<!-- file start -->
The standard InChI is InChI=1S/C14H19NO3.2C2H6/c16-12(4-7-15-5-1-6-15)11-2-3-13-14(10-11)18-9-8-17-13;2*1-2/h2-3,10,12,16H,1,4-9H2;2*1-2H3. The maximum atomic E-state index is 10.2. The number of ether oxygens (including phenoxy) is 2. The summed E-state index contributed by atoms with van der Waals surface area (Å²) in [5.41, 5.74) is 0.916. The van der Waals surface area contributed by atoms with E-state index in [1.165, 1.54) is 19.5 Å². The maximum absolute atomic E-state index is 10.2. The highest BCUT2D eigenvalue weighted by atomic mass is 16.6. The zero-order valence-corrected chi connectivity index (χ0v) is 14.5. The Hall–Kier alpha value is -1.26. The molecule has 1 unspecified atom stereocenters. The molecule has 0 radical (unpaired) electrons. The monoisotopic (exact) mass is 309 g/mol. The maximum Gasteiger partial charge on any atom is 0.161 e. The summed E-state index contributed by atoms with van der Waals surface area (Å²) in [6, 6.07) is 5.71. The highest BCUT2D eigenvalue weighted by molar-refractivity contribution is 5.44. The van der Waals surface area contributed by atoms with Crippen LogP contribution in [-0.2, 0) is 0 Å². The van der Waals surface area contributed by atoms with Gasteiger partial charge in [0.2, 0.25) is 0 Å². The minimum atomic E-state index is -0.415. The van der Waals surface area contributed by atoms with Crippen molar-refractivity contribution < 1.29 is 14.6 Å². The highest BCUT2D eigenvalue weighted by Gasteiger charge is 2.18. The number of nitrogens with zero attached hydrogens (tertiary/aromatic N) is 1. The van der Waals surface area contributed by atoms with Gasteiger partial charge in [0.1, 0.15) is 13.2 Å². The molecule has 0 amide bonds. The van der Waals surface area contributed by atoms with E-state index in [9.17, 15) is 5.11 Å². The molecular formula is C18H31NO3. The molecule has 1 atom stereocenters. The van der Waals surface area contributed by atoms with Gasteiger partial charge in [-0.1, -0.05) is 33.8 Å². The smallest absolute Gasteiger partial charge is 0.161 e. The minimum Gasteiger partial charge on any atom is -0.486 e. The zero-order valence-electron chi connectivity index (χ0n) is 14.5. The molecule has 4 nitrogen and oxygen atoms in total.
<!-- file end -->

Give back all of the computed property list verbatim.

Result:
The standard InChI is InChI=1S/C14H19NO3.2C2H6/c16-12(4-7-15-5-1-6-15)11-2-3-13-14(10-11)18-9-8-17-13;2*1-2/h2-3,10,12,16H,1,4-9H2;2*1-2H3. The maximum atomic E-state index is 10.2. The number of ether oxygens (including phenoxy) is 2. The summed E-state index contributed by atoms with van der Waals surface area (Å²) in [5.41, 5.74) is 0.916. The van der Waals surface area contributed by atoms with E-state index in [1.165, 1.54) is 19.5 Å². The maximum absolute atomic E-state index is 10.2. The highest BCUT2D eigenvalue weighted by atomic mass is 16.6. The zero-order valence-corrected chi connectivity index (χ0v) is 14.5. The Hall–Kier alpha value is -1.26. The molecule has 1 unspecified atom stereocenters. The molecule has 0 radical (unpaired) electrons. The monoisotopic (exact) mass is 309 g/mol. The maximum Gasteiger partial charge on any atom is 0.161 e. The summed E-state index contributed by atoms with van der Waals surface area (Å²) in [6, 6.07) is 5.71. The highest BCUT2D eigenvalue weighted by molar-refractivity contribution is 5.44. The van der Waals surface area contributed by atoms with Crippen LogP contribution in [-0.2, 0) is 0 Å². The van der Waals surface area contributed by atoms with Gasteiger partial charge in [0.2, 0.25) is 0 Å². The minimum atomic E-state index is -0.415. The van der Waals surface area contributed by atoms with Crippen molar-refractivity contribution < 1.29 is 14.6 Å². The highest BCUT2D eigenvalue weighted by Gasteiger charge is 2.18. The number of nitrogens with zero attached hydrogens (tertiary/aromatic N) is 1. The van der Waals surface area contributed by atoms with Gasteiger partial charge in [0.1, 0.15) is 13.2 Å². The molecule has 0 amide bonds. The van der Waals surface area contributed by atoms with E-state index in [9.17, 15) is 5.11 Å². The molecular formula is C18H31NO3. The molecule has 1 atom stereocenters. The van der Waals surface area contributed by atoms with Gasteiger partial charge in [-0.1, -0.05) is 33.8 Å². The smallest absolute Gasteiger partial charge is 0.161 e. The minimum Gasteiger partial charge on any atom is -0.486 e. The zero-order valence-electron chi connectivity index (χ0n) is 14.5. The molecule has 4 nitrogen and oxygen atoms in total.